Organ Procurement and Transplantation Network/Scientific Registry of Transplant Recipients 2014 Data Report: Intestine.
Junchao Cai, Guosheng Wu, Annie Qing, Matthew Everly, Elaine Cheng, and Paul Terasaki
Clinical Transplants 2014, Chapter 4
As of September 19, 2014, 2441 cases of intestinal transplantation have been performed in 46 centers (2400 deceased, 41 living). Eight centers did more than 100 transplants. Annual case numbers peaked in 2007 (N=198) and steadily decreased to 109 cases in 2013.
Short gut syndrome (68%) and functional bowel problems (15%) are two major indications for intestinal transplantation. The 3 major types of transplants involving the intestine include: isolated intestine transplant (I); simultaneous intestine, liver, and pancreas transplant (I+L+P); and, combined intestine and liver (I+L) transplant.
Graft survival has significantly improved in recent years, mainly due to improved first year graft survival. The 1-, 5-, and 10-year graft survivals were: 74%, 42%,and 26%, respectively (I); 70%, 50%, and 40%, respectively (I+L+P); and 61%, 46%, and 40%, respectively (I+L). The longest graft survivals for I, I+L+P, and I+L were 19 years, 16 years, and 23 years, respectively.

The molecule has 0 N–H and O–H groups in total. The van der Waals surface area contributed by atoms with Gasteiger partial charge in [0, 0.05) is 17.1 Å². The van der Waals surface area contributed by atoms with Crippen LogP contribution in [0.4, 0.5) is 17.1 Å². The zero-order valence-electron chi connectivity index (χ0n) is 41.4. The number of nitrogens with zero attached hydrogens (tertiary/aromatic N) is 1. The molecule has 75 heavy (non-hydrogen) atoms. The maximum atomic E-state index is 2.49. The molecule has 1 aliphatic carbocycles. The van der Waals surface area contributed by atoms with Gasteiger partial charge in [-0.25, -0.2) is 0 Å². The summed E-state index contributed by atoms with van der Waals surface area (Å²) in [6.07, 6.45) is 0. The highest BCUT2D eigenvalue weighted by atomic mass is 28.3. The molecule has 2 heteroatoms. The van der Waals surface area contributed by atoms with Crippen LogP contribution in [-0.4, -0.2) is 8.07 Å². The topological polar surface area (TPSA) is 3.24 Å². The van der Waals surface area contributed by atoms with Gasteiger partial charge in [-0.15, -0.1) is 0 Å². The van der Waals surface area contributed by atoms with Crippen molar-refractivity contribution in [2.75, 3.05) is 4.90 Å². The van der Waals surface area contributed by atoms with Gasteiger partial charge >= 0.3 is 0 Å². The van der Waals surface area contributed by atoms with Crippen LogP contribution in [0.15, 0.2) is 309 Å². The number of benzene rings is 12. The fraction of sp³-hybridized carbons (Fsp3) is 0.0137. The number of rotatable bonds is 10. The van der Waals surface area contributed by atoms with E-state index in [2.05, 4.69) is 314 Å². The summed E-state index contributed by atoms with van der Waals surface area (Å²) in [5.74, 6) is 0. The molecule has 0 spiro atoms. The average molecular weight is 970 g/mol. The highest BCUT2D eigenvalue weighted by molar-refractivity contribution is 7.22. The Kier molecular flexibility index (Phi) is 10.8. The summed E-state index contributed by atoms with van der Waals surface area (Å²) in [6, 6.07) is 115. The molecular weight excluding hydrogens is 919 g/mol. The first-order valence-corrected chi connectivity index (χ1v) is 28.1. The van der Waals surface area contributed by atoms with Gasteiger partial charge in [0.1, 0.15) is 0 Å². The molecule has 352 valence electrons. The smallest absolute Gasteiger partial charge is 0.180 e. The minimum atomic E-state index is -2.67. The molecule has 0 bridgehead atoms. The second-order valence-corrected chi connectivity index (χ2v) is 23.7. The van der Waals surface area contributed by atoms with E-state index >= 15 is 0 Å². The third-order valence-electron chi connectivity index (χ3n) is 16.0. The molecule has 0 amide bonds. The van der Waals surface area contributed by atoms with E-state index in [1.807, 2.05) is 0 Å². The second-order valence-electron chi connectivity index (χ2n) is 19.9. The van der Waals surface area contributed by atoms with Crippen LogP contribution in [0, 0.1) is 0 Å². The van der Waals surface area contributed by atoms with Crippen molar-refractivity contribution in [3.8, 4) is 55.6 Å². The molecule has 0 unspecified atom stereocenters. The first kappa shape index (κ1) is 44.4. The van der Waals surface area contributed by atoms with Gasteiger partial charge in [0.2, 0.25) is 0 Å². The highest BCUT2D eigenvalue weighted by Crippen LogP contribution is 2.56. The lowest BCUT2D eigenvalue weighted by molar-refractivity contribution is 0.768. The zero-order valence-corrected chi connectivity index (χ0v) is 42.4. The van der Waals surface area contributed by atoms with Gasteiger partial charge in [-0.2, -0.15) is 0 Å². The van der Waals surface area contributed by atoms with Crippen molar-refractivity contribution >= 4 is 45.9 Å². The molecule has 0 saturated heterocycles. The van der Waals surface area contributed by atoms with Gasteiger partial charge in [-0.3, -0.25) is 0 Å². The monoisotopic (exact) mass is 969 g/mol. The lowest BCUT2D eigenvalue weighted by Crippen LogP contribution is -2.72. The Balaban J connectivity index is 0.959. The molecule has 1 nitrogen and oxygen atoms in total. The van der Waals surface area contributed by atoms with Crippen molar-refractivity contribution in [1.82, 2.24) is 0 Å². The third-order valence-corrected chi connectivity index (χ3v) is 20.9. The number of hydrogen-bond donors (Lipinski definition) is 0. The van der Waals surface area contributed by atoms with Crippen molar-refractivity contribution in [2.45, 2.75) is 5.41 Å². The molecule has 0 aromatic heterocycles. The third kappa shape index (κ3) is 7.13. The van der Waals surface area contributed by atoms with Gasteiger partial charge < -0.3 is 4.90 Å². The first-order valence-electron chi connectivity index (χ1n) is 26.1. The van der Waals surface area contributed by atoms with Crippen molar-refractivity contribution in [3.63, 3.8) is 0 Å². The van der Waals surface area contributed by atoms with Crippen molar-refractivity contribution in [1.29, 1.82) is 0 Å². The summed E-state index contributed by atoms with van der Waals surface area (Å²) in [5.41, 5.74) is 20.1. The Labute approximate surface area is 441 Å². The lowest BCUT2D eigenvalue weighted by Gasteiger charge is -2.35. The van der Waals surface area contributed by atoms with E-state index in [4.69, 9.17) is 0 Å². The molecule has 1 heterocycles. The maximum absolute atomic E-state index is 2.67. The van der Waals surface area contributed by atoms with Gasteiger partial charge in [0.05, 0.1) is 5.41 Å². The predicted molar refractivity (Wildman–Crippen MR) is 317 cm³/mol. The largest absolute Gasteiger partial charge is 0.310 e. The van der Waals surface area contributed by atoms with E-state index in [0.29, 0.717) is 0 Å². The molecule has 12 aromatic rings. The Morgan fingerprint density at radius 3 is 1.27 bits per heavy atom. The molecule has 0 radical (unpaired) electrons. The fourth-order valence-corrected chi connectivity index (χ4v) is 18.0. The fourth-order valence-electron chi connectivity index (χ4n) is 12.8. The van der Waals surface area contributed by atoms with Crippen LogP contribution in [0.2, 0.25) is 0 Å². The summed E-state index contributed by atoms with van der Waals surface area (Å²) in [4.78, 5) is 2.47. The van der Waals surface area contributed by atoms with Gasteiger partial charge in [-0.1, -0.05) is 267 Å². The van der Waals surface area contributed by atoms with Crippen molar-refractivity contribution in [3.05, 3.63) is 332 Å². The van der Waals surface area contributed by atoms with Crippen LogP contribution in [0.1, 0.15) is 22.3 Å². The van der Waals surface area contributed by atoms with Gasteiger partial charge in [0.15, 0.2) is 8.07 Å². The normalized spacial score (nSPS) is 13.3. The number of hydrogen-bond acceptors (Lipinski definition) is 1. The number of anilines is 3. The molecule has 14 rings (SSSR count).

Steroids, Thymoglobulin, and rituximab are 3 major induction agents used in recent years. Prograf, steroids, and Cellcept are 3 major maintenance agents. Induction recipients (68% of all patients) had a significantly lower acute rejection rate than nonrecipients before discharge (60% versus 75%, p<0.001). Most of the patients received 2 (53%) or 3 (25%) maintenance immunosuppressants. Acute rejection episodes were usually treated with one (60%) or two agents (27%). Steroids were most commonly used (50-60%). OKT3 has been replaced with antithymocyte globulin (since 1999) and rituximab (since 2006).
During 1990-2000, 94% (N=445) of patients received ABO identical intestinal transplants, while 6% (N=29) received ABO compatible transplants. ABO identical transplant recipients had a significantly higher 5-year graft survival rate than ABO compatible recipients (39% versus 21%, p<0.0001). In recent years (20012012), more patients received ABO compatible (N=188, 11%) than in the early decade (p<0.01). 5-year graft survival rates of ABO compatible transplants were lower than those of ABO identical transplants. However, the difference did not reach statistical significance (46% versus 49%, p=0.07). The effect of ABO compatibility on graft outcome was further confirmed by Cox Analysis. ABO incompatible transplants are still rarely performed (N=4) in intestine.In conclusion, annual case numbers of intestinal transplants have been decreasing, regardless of improved graft survival. ABO compatible intestinal transplants previously had a significantly lower graft survival rate than ABO identical transplants. However, the graft survival difference became less significant in recent years, possibly due to, or at least partly due to the use of new immunosuppressive agents.
Organ Procurement and Transplantation Network/Scientific Registry of Transplant Recipients 2014 Data Report: Intestine
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